"How many pitchers do you think have that same risk with other clubs?" he asked.
"All of them," I replied.
"Correct," he said. "So how can there be a lesson learned? It's all the same for everyone. ... That means that other teams have pitchers that can get hurt too."
In case you're missing Amaro's carefully constructed counterpoint to our carefully constructed point, it goes like this:
All the teams that might want to trade for an ace have a 50 percent chance of losing one of their best pitchers too. So if we're reading him right, it means that would make them more likely to get desperate to trade for someone else's ace. Got it?
OK, got it. But here's the other side of that argument: Say you're a team that wants to make a major trade involving your best pitcher. And say there's that high a risk that that pitcher could get hurt.
Wouldn't it make sense to jump to make that deal when that pitcher is still healthy? Just sayin'.
"Is that your argument or my argument?" Amaro replied. "It's not my argument."
I tried explaining it again.
"That's illogical to me," he said.
So I tried to draw the picture a different way -- by bringing the conversation back to where it started. With Cliff Lee.
After all, the Phillies had quite a few opportunities, in 2012 and 2013, to trade Lee when he was still a healthy, durable, 220-inning machine. To the Rangers. To the Red Sox. To the Yankees. To the Dodgers.
Instead, they hung on to him, even as he was reaching his mid-30s. Until, all of a sudden, he was no longer healthy, no longer durable, no longer tradable.
I asked the GM if he ever looked back on those opportunities to trade Lee and played the what-if game.
"In '12 and '13, we were still trying to win," Amaro said. "I think [team president Pat Gillick] made a statement the other day that we maybe waited one year too long to go into rebuild mode. Maybe we did. But we've got to look forward now.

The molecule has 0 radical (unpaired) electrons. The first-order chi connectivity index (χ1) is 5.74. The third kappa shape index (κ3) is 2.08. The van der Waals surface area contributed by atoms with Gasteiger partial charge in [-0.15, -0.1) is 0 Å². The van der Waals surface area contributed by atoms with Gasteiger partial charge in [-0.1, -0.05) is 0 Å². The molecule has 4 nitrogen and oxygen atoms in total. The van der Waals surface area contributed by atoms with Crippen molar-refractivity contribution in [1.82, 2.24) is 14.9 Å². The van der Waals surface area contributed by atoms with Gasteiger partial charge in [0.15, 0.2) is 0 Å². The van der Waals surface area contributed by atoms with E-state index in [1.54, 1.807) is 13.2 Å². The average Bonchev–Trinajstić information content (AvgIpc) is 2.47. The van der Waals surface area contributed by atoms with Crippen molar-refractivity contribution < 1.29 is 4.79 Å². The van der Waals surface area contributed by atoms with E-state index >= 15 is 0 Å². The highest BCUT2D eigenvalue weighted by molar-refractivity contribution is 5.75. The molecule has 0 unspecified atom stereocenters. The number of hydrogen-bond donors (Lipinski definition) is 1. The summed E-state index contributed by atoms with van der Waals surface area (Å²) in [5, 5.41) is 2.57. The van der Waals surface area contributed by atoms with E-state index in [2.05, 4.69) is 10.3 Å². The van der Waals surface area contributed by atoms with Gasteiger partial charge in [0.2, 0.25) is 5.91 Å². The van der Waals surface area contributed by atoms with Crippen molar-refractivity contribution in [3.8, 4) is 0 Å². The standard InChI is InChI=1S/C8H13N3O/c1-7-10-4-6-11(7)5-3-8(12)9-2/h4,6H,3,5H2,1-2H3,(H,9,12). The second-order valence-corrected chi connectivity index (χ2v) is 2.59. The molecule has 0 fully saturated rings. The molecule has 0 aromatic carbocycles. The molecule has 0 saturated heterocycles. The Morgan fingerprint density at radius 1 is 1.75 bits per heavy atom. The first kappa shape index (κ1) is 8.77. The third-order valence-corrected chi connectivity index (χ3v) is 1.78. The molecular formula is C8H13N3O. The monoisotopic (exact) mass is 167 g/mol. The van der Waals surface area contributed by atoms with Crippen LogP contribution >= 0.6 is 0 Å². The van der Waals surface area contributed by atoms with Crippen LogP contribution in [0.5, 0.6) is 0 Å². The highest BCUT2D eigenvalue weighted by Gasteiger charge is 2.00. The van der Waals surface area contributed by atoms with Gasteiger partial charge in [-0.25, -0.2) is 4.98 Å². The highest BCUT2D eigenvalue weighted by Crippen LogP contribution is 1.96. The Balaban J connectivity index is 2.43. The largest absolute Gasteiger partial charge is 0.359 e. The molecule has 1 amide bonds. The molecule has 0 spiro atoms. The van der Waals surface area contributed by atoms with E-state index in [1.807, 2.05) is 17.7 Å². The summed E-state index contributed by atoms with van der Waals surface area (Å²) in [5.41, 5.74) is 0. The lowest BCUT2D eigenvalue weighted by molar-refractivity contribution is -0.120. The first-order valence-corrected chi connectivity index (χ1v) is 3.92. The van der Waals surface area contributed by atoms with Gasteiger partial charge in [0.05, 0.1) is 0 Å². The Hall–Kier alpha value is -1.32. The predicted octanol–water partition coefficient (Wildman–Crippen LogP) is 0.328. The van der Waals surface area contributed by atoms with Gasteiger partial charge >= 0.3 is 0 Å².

"We can't do anything about it now," he said. "It doesn't mean anything now, or that there was any kind of lesson in it. We were still trying to go for it. We were still trying to put ourselves in position to win."
And now they're not. Clearly. So trading Cole Hamels is the best, potentially franchise-changing card remaining in Amaro's deck. If he plays it now, he won't get that A-plus or A-double-plus deal he's been looking for. But he might get an A-minus deal.
He might get a deal that would at least be the equivalent of what the local football team did Tuesday -- a deal that turns the page, moves the franchise forward and removes the risk that what happened to Cliff Lee could happen to Cole Hamels.
But Ruben Amaro Jr. doesn't see this the way we see it. He has set his Hamels bar high from the moment he started telling teams he would listen. He has no intention of lowering it now.
So get back to us in July. Or the day Hamels heads for the disabled list. Whichever comes first. Until then, we learned exclusively Tuesday, one man's lessons are another man's illogicality. I guess we're about to find out which is which.